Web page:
It turns out that these "biodegradable" plastic shopping bags may not be as good for the environment as the first thought.
First class study, published in the journal Environmental Science and Technology found biodegradable bags were still able to carry shopping after immersion in soil and water for three years.
For this study, researchers spent three years testing on five different types of shopping bags currently offered by popular supermarkets – biodegradable, oxo-biodegradable, compostable, and high density polyethylene.
“These materials were exposed in three natural environments; in the open air, buried in the soil and immersed in seawater, as well as under controlled laboratory conditions, ”the report explained.
The bags were checked at regular intervals with a monitored degree of deterioration.
Each of the bags, after exposure to air for nine months, fell into fragments, but three materials – including biodegradable bags – were buried in soil or sea for more than three years.
In fact, bags not only remained intact, but could still carry nearly 2 kilograms of food.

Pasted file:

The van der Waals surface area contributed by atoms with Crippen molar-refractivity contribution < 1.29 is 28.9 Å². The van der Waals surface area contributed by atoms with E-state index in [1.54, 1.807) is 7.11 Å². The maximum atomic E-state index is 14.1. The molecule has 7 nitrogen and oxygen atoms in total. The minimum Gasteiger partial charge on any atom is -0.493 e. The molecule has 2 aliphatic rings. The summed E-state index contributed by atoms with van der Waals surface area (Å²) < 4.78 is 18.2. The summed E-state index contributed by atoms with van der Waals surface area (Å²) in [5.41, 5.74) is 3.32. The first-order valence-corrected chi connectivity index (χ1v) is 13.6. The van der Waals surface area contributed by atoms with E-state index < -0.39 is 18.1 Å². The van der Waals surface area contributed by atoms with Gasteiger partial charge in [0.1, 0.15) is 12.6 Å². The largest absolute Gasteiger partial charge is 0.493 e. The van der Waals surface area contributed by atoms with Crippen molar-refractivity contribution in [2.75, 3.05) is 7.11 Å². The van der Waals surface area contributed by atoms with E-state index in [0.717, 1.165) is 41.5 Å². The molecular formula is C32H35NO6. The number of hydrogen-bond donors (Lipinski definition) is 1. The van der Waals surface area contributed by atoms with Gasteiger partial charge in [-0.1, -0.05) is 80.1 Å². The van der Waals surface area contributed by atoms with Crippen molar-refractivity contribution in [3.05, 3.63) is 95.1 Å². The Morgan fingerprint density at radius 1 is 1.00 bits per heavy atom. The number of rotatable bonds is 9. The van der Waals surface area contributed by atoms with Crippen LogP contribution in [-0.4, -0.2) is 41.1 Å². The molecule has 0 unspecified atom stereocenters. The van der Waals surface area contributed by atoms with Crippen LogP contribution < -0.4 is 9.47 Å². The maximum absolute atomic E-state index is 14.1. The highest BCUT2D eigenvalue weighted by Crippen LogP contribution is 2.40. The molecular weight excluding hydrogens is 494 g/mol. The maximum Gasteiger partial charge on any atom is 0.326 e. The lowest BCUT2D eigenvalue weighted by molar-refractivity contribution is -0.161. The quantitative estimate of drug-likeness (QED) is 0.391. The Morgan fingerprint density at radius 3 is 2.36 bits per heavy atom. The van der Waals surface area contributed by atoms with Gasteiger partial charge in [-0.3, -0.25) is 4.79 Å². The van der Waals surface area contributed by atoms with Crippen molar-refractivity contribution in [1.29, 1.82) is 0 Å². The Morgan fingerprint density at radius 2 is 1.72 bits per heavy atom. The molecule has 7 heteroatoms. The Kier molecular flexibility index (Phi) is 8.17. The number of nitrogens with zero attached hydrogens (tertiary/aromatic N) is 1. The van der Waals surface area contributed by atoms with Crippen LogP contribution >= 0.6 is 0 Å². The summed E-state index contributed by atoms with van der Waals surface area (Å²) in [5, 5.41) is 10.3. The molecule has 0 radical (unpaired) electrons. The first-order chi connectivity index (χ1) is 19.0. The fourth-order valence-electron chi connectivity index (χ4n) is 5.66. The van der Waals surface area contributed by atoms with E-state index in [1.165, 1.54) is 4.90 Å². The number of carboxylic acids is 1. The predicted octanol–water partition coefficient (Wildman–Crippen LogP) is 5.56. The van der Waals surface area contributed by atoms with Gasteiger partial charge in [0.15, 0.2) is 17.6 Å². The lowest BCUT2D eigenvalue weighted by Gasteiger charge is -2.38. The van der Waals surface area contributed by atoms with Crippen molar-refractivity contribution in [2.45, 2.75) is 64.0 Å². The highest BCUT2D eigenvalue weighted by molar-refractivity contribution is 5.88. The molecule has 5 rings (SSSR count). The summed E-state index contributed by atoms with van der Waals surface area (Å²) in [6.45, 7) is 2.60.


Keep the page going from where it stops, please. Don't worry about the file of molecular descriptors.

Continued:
Compostable bags were the most environmentally friendly when they stayed in the sea, divided into larger pieces after three months in the marine environment.
However, they could still be found in the soil after 27 months – although it was unable to keep any foods.
Researchers questioned whether some of these products should be marketed along with statements that they can be "recycled back to the wild" or "plant alternatives to plastics".
The study also highlighted how the term "biodegradable" can confuse consumers who believe that a bag simply disappears when it is fired. However, researchers insist that this is not an argument against the development of biodegradable or compostable materials.
"Our results together have shown that none of the bags could rely on significant deterioration in all environments in three years," the report said.
"It is therefore unclear whether oxo-biodegradable or biodegradable formulations provide sufficiently advanced degrees of deterioration that are beneficial in relation to marine waste reduction compared to conventional sachets".
Research comes after Woolworths, Coles and other retailers have banned disposable plastic bags in July last year.
The National Retail Association (NRA) estimates that 1.5 billion disposable plastic bags have been removed in the first three months after the ban was imposed.
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